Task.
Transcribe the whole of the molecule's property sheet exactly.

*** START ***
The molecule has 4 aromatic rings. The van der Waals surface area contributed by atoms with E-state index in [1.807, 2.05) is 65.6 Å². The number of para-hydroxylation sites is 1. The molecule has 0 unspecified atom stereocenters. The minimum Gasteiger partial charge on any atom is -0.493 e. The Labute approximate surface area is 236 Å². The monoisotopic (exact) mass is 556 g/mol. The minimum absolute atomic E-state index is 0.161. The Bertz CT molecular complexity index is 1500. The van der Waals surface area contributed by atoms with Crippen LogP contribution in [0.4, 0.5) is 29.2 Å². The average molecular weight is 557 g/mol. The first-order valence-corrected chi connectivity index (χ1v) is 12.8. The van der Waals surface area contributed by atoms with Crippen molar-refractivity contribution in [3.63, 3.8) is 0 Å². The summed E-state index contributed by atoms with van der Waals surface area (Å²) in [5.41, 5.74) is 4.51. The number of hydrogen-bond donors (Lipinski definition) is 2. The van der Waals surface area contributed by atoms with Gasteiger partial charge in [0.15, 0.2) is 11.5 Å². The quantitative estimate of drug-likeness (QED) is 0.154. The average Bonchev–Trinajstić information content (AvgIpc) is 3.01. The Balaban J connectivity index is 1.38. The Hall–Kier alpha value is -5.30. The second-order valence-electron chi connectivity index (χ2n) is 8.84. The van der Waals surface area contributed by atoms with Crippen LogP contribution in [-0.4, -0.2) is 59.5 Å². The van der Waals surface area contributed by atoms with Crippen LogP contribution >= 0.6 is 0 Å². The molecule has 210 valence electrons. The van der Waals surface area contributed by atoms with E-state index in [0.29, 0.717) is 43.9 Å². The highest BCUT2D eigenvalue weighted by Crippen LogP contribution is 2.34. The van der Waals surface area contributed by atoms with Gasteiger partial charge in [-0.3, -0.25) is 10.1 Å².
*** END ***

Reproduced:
The molecule has 4 aromatic rings. The van der Waals surface area contributed by atoms with E-state index in [1.807, 2.05) is 65.6 Å². The number of para-hydroxylation sites is 1. The molecule has 0 unspecified atom stereocenters. The minimum Gasteiger partial charge on any atom is -0.493 e. The Labute approximate surface area is 236 Å². The monoisotopic (exact) mass is 556 g/mol. The minimum absolute atomic E-state index is 0.161. The Bertz CT molecular complexity index is 1500. The van der Waals surface area contributed by atoms with Crippen LogP contribution in [0.4, 0.5) is 29.2 Å². The average molecular weight is 557 g/mol. The first-order valence-corrected chi connectivity index (χ1v) is 12.8. The van der Waals surface area contributed by atoms with Crippen molar-refractivity contribution in [3.63, 3.8) is 0 Å². The summed E-state index contributed by atoms with van der Waals surface area (Å²) in [5.41, 5.74) is 4.51. The number of hydrogen-bond donors (Lipinski definition) is 2. The van der Waals surface area contributed by atoms with Gasteiger partial charge in [0.15, 0.2) is 11.5 Å². The quantitative estimate of drug-likeness (QED) is 0.154. The average Bonchev–Trinajstić information content (AvgIpc) is 3.01. The Balaban J connectivity index is 1.38. The Hall–Kier alpha value is -5.30. The second-order valence-electron chi connectivity index (χ2n) is 8.84. The van der Waals surface area contributed by atoms with Crippen LogP contribution in [-0.4, -0.2) is 59.5 Å². The van der Waals surface area contributed by atoms with Crippen LogP contribution >= 0.6 is 0 Å². The molecule has 210 valence electrons. The van der Waals surface area contributed by atoms with E-state index in [0.29, 0.717) is 43.9 Å². The highest BCUT2D eigenvalue weighted by Crippen LogP contribution is 2.34. The van der Waals surface area contributed by atoms with Gasteiger partial charge in [-0.3, -0.25) is 10.1 Å².